Uh, and we ain’t get exploited/
White man ain’t feared so he did not destroy it/
We ain’t work for free, see they had to employ it/
Built it up together so we equally appointed/
First 400 years, see we actually enjoyed it/
Constitution written by W.E.B. Du Bois/
Were no reconstructions, civil war got avoided/
Little black sambo grows up to be a lawyer/
Extra extra on the news stands/
Black woman voted head of Ku Klux Klan/

Lasers’ best moments are too far and in-between, and those moments aren’t that stellar. But all musical acts no matter what genre I think are allowed one bad album.

There are good things here that Lupe can use for this next album. Lupe is intelligent enough to know what to take from Lasers and what to leave behind. If you want to purchase this album (I do realize that this review is months after the release so the decision has probably already been made) keep in mind that your money is a vote of confidence that Lupe can bounce back.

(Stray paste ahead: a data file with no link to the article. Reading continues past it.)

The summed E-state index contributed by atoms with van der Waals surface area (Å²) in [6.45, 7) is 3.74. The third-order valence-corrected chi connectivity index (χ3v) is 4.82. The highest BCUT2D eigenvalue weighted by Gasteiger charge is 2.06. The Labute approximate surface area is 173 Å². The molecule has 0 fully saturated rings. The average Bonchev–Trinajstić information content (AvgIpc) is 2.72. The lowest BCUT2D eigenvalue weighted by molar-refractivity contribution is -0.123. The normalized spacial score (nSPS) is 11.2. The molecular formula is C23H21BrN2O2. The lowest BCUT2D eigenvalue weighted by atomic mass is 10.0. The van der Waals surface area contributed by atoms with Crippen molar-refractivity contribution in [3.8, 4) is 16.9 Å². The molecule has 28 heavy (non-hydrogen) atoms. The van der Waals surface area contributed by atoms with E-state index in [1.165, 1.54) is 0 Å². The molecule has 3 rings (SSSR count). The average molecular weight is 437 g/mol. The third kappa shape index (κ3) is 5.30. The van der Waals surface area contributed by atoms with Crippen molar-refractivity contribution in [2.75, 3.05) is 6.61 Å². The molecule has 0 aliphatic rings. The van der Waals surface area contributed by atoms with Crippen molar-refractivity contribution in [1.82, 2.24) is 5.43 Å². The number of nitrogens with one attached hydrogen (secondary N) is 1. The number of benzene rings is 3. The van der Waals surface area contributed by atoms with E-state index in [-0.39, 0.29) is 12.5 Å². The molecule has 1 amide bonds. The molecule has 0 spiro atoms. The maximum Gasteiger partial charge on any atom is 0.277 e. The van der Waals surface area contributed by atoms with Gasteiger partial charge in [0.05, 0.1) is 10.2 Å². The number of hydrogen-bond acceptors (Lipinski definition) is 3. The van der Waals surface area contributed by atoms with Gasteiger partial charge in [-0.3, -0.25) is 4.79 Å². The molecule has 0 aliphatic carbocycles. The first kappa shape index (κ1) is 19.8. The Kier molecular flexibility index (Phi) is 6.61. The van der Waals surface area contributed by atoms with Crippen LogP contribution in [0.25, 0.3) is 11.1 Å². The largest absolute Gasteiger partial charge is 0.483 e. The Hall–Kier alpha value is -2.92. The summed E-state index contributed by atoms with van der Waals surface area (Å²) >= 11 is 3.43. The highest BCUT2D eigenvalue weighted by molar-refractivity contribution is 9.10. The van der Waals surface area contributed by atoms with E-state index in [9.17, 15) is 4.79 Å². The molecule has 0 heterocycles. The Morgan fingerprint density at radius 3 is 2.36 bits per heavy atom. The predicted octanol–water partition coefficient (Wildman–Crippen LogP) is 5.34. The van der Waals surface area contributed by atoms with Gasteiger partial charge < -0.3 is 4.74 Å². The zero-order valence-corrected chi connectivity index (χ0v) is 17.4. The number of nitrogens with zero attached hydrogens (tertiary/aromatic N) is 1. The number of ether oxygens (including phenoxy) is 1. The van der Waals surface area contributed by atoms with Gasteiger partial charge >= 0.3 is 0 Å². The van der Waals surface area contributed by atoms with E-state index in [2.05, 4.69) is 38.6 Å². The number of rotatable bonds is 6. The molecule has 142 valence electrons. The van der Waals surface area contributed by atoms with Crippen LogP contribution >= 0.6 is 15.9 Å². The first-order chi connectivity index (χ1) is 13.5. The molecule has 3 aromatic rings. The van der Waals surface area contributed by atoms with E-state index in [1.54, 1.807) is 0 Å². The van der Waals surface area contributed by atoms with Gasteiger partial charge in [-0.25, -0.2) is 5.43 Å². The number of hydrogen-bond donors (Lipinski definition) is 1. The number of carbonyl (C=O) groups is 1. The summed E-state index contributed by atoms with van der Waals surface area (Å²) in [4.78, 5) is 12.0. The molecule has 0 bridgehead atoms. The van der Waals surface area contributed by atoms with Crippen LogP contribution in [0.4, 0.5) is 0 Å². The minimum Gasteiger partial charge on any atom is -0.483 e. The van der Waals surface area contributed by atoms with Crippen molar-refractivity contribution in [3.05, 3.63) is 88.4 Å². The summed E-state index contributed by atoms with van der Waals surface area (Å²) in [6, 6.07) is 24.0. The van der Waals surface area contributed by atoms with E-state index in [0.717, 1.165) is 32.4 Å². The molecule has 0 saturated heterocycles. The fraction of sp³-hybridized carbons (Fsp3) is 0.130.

Written by TOZ

TOZ

TOZ is Selective Hearing’s resident Urban music aficionado. He also has a keen interest in K-Pop, sneakers, Star Trek and long walks on the beach.

  • brian

    Lupe has gone on record denouncing Laser and has said that he was “forced to do Show Goes On.

    Whether his claim is true or it was his reaction to releasing a subpar album, well, who can really tell?

    But yah, weak album. I’m hoping Lupe isn’t going to end up another artist that falls off after early success (See: Nas).